In this experiment the Brewminaries tested methods of mashing against grain bills to create a Bohemian Pilsner. Many brewers have opted for using melanoidin malts in place of decoction since it can be time consuming and labor intensive. However, there is still debate about the capacity of the melanoidin malt to mimic the results of a decoction. In order to determine the effect of melanoidin on beer, and if this approaches can have similar results to decoction mashing, three brewers brewed a Bohemian Pilsner under the following conditions:
- Step mash by decoction
- Step mash by adding water and melanoidin malt
- Step mash by adding water without melanoidin malt
We had three judges perform a triangle test to ensure that they beers were distinctive, then rate the beers on a limited rating sheet based on the BJCP beer judging sheets. 24 Brewminaries also rated the beers on the same sheets. Without a doubt, the beers were distinctive in flavor. The judges had no issue picking which beer used which process, and the members’ feedback mimicked those results. The following results we enlightening and informative in which method makes great beer.
We hope the following results give you some insight into which process you can use to achieve the beer that you want.
The members and judges rated the beers similarly on overall mouthfeel.
The group also judged the finish in a similar way, with the decoction condition ranking higher in sweetness and cloying.
The members and judges rated the beers similarly on overall flavor. The members did rate higher in phenols and alcohol, where as the judges had more significant differences in malt and hop character between the beers.
With malt flavor the group rated the step mashing and the melinoidin conditions nearly the same, but the judges ranked decoction higher in richness, which was not surprising considering their higher ratings in sweetness in the mouthfeel.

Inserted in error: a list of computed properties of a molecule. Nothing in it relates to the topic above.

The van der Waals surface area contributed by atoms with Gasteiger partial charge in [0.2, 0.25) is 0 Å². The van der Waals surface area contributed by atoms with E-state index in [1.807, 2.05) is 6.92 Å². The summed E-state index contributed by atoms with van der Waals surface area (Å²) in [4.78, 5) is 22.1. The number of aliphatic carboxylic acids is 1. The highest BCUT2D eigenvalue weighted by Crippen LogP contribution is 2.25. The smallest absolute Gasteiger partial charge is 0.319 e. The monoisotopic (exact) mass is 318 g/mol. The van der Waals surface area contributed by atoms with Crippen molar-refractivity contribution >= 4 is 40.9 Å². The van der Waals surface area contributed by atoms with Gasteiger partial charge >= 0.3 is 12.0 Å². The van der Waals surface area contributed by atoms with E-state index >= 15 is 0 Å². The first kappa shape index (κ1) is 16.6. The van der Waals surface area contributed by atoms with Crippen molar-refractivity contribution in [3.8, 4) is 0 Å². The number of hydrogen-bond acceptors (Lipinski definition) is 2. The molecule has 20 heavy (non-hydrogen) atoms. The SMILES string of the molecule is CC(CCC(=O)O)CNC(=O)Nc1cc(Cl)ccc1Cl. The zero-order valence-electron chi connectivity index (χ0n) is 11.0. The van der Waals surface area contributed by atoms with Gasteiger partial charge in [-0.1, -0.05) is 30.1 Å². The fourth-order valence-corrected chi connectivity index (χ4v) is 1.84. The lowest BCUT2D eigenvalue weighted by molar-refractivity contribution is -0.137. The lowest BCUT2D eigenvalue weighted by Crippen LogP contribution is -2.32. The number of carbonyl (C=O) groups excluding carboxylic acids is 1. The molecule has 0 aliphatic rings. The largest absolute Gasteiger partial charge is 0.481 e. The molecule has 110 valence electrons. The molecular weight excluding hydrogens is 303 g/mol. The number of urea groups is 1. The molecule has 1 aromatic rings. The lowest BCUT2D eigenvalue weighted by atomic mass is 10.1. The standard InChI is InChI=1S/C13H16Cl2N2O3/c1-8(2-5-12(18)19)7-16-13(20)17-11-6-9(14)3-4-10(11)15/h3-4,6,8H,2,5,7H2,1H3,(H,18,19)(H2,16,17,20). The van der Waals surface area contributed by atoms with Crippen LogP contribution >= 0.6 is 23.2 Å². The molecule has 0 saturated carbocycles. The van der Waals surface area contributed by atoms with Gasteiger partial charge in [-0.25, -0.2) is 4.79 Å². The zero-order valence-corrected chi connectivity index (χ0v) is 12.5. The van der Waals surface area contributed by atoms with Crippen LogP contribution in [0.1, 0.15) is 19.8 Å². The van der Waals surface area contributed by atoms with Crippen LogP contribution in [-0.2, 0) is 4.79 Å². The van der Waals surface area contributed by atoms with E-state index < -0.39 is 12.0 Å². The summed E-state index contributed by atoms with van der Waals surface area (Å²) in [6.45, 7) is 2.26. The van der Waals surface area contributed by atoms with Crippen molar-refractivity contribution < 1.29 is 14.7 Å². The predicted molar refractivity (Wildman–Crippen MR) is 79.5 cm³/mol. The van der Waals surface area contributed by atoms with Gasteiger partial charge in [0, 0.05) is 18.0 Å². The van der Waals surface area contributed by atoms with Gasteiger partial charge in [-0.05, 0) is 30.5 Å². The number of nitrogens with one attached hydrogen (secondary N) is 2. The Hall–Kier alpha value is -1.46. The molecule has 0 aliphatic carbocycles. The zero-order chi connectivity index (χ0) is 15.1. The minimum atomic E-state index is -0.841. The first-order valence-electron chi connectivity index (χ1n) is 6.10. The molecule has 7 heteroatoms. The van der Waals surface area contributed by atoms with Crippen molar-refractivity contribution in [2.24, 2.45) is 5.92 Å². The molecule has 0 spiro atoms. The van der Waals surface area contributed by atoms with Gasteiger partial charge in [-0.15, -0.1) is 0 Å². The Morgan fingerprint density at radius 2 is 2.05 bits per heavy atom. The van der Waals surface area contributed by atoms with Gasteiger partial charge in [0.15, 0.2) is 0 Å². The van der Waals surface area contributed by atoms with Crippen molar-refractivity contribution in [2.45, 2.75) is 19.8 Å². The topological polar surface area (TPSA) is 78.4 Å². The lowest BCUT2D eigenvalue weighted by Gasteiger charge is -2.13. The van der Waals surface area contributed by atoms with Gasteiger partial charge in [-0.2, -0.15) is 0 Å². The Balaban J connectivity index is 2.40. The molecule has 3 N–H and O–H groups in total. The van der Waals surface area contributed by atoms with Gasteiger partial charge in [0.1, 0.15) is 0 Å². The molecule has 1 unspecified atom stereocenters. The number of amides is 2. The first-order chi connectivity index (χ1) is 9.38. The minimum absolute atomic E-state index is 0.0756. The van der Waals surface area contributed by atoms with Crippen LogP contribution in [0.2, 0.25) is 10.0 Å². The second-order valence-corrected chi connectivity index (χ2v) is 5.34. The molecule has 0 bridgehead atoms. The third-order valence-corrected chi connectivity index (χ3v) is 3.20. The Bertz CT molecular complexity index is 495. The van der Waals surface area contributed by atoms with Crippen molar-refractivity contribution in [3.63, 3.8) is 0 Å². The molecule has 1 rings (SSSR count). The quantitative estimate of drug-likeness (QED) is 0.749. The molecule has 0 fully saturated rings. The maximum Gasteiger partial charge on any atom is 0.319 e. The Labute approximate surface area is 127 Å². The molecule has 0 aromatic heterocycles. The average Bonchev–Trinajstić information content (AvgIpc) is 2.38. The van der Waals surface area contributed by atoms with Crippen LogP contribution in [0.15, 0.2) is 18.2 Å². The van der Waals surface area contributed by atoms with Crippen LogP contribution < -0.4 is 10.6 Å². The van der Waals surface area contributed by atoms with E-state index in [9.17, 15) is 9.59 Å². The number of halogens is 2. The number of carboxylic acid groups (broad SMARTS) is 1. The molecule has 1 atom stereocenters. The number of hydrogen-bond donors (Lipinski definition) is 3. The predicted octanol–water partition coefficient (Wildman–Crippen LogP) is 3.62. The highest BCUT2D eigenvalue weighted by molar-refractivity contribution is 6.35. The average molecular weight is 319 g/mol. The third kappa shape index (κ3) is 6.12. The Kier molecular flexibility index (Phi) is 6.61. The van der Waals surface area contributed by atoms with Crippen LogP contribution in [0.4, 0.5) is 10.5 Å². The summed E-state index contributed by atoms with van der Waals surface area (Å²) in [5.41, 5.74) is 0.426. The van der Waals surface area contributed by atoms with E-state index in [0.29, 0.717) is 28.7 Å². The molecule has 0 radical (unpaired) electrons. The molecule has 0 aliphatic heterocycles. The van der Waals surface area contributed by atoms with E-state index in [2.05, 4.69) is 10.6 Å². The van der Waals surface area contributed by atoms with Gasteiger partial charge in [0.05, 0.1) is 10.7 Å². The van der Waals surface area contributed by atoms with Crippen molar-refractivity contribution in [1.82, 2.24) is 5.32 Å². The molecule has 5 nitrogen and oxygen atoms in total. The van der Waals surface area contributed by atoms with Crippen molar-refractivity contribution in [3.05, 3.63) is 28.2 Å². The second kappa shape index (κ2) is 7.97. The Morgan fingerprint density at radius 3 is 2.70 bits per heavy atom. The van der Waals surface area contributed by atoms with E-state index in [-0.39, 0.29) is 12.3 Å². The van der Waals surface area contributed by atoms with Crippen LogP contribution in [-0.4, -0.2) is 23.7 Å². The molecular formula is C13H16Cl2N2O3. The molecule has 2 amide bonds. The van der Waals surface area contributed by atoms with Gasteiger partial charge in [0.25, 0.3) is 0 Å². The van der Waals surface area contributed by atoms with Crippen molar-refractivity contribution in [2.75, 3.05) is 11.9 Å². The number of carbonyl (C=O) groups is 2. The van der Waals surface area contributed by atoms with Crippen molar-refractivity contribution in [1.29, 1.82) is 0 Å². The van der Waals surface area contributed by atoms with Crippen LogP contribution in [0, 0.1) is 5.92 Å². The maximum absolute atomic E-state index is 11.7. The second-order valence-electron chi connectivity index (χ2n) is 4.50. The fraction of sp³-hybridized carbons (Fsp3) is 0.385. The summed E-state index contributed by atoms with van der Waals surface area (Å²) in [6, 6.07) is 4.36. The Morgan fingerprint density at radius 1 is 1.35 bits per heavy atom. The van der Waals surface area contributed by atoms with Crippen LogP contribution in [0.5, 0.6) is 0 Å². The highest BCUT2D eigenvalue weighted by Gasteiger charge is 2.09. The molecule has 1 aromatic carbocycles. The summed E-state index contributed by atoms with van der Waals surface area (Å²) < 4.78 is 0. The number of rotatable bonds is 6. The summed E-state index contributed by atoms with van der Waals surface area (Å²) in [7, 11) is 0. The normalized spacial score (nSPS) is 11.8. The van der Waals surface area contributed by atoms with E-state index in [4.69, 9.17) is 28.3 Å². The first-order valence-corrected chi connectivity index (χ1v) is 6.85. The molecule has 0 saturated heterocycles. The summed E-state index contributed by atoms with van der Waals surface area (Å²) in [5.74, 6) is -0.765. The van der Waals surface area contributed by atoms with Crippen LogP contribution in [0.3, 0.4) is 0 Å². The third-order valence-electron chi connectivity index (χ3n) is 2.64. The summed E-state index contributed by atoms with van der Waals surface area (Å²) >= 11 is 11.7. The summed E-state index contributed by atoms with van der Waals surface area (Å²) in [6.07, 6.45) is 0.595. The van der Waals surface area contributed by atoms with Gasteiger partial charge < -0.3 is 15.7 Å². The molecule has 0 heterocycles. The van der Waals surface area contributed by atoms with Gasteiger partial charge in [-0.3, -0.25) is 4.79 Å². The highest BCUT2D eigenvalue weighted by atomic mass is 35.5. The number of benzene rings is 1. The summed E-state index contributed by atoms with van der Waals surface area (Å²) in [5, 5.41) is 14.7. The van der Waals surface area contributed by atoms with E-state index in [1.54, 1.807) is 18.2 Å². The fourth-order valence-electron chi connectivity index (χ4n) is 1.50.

The group also agreed on the hop flavor. The melenoidin condition had some herbal and earthy flavors, with medium citrus, which matches the overall flavor for hops and esters. The step mash condition had some earthy, floral and grassy hop flavor, with grassy flavor being more prominent with the members.
The judges noted berry and grape flavors in the step condition, where the members did not in the ester profile. The decoction and melanodin conditions had similar ratings noting fruity, apple/pear, and citrus flavors.
The balance was also very similar. The judges agreed that the melanoidin and step mash conditions where balance, where the decoction was the most malty. The members also thought the beers were mostly balanced, with decoction being maltier. Both groups also thought the melanoidin condition was slightly hoppy as indicated in the flavor ratings.
The overall ranking was the most surprising. The judges preferred the cleaner, easy-drinking step mash condition. While they could distinguish which method was used in each beer, they enjoyed what was arguably the simplest process overall. The members enjoyed the melanoidin condition the most, with the other two coming in close for second.
he members had a great sense for what was happening in these beers. The step mash condition was ranked grainier, while the melanoidin and decoction conditions were ranked maltier, breadier and having more caramel. This is what we expected from these brews! Overall, it looks like you can comfortably brew with melanoidin malts to mimic decoction flavors.
Notes on the beers:
- The decoction was a triple decoction through the same temperature steps as the other conditions.
- The melanoidin condition had a diacetyl rest with temperatures that reached the mid 70’s degrees Fahrenheit.
- Decoction FG: 1.012, Melanoid FG: 1.011, Step FG: 1.012
- Primary Fermentation: 50°F for 14 days
- Diacetyl Rest: 65°F for 4 days
- Cold Crash: 35°F for 3 days
- Transfer to keg
- Lager: 38°F for 28 days
- Force Carbonate: 38°F for 3 days